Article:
LOS ANGELES - Pulitzer Prize-winning author and actor Sam Shepard, has died. He was 73.
He died at his home in Kentucky on Thursday, July 27, due to complications of ALS, or Lou Gehrig's disease, according to a statement issued by family spokesman, Chris Boneau. It had not been previously disclosed that Shepard suffered from amyotrophic lateral sclerosis.
Shepard was the author of 44 plays along with several books of short stories, essays, and memoirs. He received the Pulitzer Prize for Drama for his play “Buried Child” in 1979. He earned an Academy Award nomination for Best Supporting Actor for his portrayal of pilot Chuck Yeager in The Right Stuff (1983). Shepard was the recipient of the PEN/Laura Pels International Foundation for Theater Award as a master American dramatist in 2009. New York magazine described him as "the greatest American playwright of his generation."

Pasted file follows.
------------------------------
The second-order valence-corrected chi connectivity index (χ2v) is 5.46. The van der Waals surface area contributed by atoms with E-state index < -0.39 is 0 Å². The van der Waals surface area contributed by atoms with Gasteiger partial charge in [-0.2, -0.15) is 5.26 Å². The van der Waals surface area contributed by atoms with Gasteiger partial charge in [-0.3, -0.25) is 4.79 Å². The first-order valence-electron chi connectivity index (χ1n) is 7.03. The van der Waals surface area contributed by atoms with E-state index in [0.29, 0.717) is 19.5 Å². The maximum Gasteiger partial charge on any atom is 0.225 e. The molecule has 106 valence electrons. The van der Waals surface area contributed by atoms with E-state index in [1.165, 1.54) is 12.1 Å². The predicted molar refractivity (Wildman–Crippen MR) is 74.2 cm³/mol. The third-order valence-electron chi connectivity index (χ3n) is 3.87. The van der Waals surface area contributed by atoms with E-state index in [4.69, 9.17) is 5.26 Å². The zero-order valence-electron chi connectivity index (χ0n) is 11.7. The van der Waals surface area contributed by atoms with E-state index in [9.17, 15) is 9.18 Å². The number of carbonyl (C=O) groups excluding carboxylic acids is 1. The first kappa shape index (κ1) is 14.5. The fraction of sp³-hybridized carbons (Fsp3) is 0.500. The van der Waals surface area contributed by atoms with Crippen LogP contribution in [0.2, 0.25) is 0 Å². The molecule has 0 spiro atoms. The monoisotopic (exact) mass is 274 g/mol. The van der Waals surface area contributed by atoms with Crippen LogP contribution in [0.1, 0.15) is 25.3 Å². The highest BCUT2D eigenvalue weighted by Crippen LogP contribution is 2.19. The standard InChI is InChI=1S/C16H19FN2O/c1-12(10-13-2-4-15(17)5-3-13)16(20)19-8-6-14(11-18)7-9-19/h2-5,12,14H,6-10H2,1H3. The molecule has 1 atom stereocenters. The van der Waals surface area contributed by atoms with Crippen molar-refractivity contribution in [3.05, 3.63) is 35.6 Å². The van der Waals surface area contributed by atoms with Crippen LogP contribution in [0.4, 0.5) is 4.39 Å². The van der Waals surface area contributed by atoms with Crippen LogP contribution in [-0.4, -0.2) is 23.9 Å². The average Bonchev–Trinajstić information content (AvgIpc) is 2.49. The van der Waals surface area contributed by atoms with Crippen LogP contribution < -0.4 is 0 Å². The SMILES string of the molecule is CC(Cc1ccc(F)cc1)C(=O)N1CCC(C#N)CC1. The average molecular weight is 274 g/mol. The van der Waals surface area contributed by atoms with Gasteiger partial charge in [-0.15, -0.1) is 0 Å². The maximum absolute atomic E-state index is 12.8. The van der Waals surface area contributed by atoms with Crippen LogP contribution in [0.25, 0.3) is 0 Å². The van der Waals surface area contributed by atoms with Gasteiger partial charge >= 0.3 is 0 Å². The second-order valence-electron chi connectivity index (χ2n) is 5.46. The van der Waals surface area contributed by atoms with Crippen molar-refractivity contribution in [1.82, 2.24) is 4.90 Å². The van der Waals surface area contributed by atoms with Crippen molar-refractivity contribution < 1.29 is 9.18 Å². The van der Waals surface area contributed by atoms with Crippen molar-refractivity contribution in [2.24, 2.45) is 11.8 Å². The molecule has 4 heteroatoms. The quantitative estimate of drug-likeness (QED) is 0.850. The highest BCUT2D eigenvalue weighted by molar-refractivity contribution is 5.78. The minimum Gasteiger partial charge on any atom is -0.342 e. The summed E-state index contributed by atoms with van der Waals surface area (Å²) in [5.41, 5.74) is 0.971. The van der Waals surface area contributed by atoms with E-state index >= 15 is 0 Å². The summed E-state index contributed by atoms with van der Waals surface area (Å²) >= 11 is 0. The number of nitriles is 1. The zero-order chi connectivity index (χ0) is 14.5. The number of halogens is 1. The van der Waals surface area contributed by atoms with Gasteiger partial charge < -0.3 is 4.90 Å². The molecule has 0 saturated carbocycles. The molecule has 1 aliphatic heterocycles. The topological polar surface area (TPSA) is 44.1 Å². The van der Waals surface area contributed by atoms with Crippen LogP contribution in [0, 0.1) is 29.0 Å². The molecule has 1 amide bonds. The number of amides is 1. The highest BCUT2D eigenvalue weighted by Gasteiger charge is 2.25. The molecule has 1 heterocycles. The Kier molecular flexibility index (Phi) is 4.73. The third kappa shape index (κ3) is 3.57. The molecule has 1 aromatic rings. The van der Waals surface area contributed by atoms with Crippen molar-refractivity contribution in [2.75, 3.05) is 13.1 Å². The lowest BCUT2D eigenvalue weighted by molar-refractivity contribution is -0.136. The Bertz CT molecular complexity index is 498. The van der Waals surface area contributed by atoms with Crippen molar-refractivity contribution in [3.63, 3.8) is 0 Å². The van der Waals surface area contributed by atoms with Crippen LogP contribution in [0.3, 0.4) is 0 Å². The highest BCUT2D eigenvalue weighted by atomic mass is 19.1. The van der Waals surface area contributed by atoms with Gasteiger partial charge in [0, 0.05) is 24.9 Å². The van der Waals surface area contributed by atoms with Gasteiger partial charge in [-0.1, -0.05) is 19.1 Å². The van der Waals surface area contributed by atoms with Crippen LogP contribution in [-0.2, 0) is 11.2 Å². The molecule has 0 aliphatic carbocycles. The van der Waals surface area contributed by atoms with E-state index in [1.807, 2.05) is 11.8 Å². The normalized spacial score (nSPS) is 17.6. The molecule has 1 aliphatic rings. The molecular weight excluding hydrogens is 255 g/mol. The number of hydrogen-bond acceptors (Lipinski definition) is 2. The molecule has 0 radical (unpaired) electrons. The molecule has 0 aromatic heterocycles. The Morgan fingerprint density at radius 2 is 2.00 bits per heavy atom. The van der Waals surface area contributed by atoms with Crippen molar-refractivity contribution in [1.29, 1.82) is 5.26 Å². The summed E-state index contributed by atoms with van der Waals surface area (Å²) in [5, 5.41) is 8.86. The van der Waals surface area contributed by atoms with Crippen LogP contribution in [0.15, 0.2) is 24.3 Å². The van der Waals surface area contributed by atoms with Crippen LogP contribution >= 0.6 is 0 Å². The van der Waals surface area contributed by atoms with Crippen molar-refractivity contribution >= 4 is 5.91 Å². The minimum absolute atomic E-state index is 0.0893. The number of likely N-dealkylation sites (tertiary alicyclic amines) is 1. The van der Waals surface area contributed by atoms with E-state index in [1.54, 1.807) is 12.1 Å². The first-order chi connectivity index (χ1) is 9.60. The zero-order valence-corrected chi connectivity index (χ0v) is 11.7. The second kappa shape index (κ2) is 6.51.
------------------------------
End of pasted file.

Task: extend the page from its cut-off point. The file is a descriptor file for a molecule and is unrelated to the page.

Shepard's plays are known for their bleak, poetic, oftentimes surrealist elements, dark humor, and for characters living on the edge of American society. His style evolved over the years, from the absurdism of his early Off-Off-Broadway work to the realism of “Buried Child” and “Curse of the Starving Class” which were published in 1978.